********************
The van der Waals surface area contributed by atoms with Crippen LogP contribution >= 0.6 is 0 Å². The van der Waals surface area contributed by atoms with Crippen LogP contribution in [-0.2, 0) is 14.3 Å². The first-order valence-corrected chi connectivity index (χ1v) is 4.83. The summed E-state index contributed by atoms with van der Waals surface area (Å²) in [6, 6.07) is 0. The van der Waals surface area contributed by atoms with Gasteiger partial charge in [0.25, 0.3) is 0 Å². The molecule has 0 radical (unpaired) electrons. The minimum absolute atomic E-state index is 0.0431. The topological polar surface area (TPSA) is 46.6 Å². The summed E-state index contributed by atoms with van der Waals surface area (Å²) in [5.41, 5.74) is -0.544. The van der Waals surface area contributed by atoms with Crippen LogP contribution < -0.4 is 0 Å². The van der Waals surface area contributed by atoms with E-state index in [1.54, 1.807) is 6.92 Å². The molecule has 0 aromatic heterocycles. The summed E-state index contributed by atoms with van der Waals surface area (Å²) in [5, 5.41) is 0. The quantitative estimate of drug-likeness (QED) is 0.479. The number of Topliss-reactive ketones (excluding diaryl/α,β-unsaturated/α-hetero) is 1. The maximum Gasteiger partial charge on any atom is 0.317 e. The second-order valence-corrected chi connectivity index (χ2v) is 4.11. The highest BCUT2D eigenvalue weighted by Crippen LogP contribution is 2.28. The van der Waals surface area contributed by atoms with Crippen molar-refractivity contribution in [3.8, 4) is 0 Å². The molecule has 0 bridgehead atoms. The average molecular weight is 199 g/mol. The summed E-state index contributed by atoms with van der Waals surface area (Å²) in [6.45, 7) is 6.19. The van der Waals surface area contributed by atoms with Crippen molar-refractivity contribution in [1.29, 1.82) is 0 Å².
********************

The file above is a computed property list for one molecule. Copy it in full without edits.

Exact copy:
The van der Waals surface area contributed by atoms with Crippen LogP contribution >= 0.6 is 0 Å². The van der Waals surface area contributed by atoms with Crippen LogP contribution in [-0.2, 0) is 14.3 Å². The first-order valence-corrected chi connectivity index (χ1v) is 4.83. The summed E-state index contributed by atoms with van der Waals surface area (Å²) in [6, 6.07) is 0. The van der Waals surface area contributed by atoms with Gasteiger partial charge in [0.25, 0.3) is 0 Å². The molecule has 0 radical (unpaired) electrons. The minimum absolute atomic E-state index is 0.0431. The topological polar surface area (TPSA) is 46.6 Å². The summed E-state index contributed by atoms with van der Waals surface area (Å²) in [5.41, 5.74) is -0.544. The van der Waals surface area contributed by atoms with Crippen LogP contribution < -0.4 is 0 Å². The van der Waals surface area contributed by atoms with E-state index in [1.54, 1.807) is 6.92 Å². The molecule has 0 aromatic heterocycles. The summed E-state index contributed by atoms with van der Waals surface area (Å²) in [5, 5.41) is 0. The quantitative estimate of drug-likeness (QED) is 0.479. The number of Topliss-reactive ketones (excluding diaryl/α,β-unsaturated/α-hetero) is 1. The maximum Gasteiger partial charge on any atom is 0.317 e. The second-order valence-corrected chi connectivity index (χ2v) is 4.11. The highest BCUT2D eigenvalue weighted by Crippen LogP contribution is 2.28. The van der Waals surface area contributed by atoms with Crippen molar-refractivity contribution in [3.8, 4) is 0 Å². The molecule has 0 bridgehead atoms. The average molecular weight is 199 g/mol. The summed E-state index contributed by atoms with van der Waals surface area (Å²) in [6.45, 7) is 6.19. The van der Waals surface area contributed by atoms with Crippen molar-refractivity contribution in [1.29, 1.82) is 0 Å².